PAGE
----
Do you watch television, cordcutter or no? Do you enjoy video games? If the answer to both of those questions is no, you can probably skip the first segment, where Steve and Jason talk about Darkest Dungeon, The Grinder, Telenovela, and the battle between vocal powerhouses Kristen Chenoweth and Josh Groban. Come back for the second segment though, for a chat about Emily Carroll’s newest creepfest, Star Wars: Episode 7.5, It’s The Tie, and Cassiopeia Quinn. Stick around after the outro for some real talk about snow plows and how they are ruining the American family.
What happens when you stretch out one work over many, many installments? You get something that may or may not be entertaining all the way through! That multiple-edged sword cuts so many ways. Before we dive into our fourth installment of the Schlock Mercenary Book Club, we take quick peeks at Emily Carroll’s All Along The Wall and Everblue by Michael Sexton. Enjoy the holidays and we’ll see you in 2015!
The midshow music is provided by nocopyrightsounds (I don’t know, ask Steve).
Did YOU go to Blizzcon? Neither did the guys, but it doesn’t stop them from talking about it for a bit! Jason also wraps up his Halloween-inspired picks with Emily Carroll’s When The Darkness Presses. Steve opts for lighter fare with Joe England’s Zebra Girl. Together, they then take a look at the horizons with Karin Rindevall’s The Din and John Allison’s Expecting To Fly. Listen up and take off!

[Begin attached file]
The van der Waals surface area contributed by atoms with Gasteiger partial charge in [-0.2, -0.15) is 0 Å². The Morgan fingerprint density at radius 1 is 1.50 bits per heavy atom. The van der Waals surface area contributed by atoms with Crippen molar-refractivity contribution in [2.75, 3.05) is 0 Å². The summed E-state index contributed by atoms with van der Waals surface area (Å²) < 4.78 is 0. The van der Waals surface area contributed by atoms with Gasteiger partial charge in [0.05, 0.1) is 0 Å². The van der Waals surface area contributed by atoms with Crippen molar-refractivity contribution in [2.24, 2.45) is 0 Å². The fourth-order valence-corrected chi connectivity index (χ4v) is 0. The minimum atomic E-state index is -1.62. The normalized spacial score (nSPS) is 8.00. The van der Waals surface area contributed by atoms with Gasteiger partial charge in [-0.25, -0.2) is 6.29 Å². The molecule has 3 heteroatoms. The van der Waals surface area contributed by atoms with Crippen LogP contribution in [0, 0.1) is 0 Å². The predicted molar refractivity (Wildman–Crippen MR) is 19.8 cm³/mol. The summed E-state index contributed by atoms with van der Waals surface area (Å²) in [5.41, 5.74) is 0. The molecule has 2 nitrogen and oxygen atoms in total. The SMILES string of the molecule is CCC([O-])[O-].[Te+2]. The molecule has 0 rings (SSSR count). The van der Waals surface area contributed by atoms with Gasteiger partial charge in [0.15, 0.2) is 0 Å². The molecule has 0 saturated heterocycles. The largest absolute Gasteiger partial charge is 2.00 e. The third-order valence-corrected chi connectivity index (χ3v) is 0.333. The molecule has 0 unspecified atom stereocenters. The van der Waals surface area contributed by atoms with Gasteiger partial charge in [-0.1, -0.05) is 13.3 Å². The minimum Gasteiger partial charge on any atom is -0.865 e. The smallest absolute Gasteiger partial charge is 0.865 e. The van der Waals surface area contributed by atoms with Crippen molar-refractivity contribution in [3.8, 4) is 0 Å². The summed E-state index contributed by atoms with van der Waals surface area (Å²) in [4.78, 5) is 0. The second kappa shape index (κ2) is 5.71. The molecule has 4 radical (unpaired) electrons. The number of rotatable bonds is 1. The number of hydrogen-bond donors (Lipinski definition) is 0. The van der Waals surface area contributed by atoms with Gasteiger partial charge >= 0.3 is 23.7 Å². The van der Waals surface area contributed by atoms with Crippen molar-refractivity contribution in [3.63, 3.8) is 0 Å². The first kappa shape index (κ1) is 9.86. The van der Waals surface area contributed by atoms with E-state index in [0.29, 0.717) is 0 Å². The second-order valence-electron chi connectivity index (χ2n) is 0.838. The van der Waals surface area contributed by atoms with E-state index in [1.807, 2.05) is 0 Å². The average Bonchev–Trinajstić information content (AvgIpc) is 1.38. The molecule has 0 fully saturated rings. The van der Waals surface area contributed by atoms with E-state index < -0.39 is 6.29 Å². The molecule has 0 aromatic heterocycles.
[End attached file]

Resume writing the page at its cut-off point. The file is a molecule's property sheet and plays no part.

Midshow music provided by Fragman (D.W.A.).
In lieu of more talky-talky this week, we’ll try to bring you some news the old-school DS way, via short, succinct, savory blog posts. And what better way to kick off the week than with an amazing comic from a new face.
Scott McCloud, finder of all things amazing and new, blogs briefly about Emily Carroll, the creator behind the overnight success that is His Face All Red. Steve mentioned in our (now lost to the Interether) most recent episode that I probably recognized her name from combining poet Emily Dickinson and author Lewis Carroll, which is entirely possible. The entire comic, all ten, infinitely-canvassed pages of it, is incredibly haunting and does a great job of evoking that classic horror style in the vein of Edgar Allan Poe.
Do as the McCloud commands and demand a larger, more consolidated presence for this next up-and-coming webcomics star!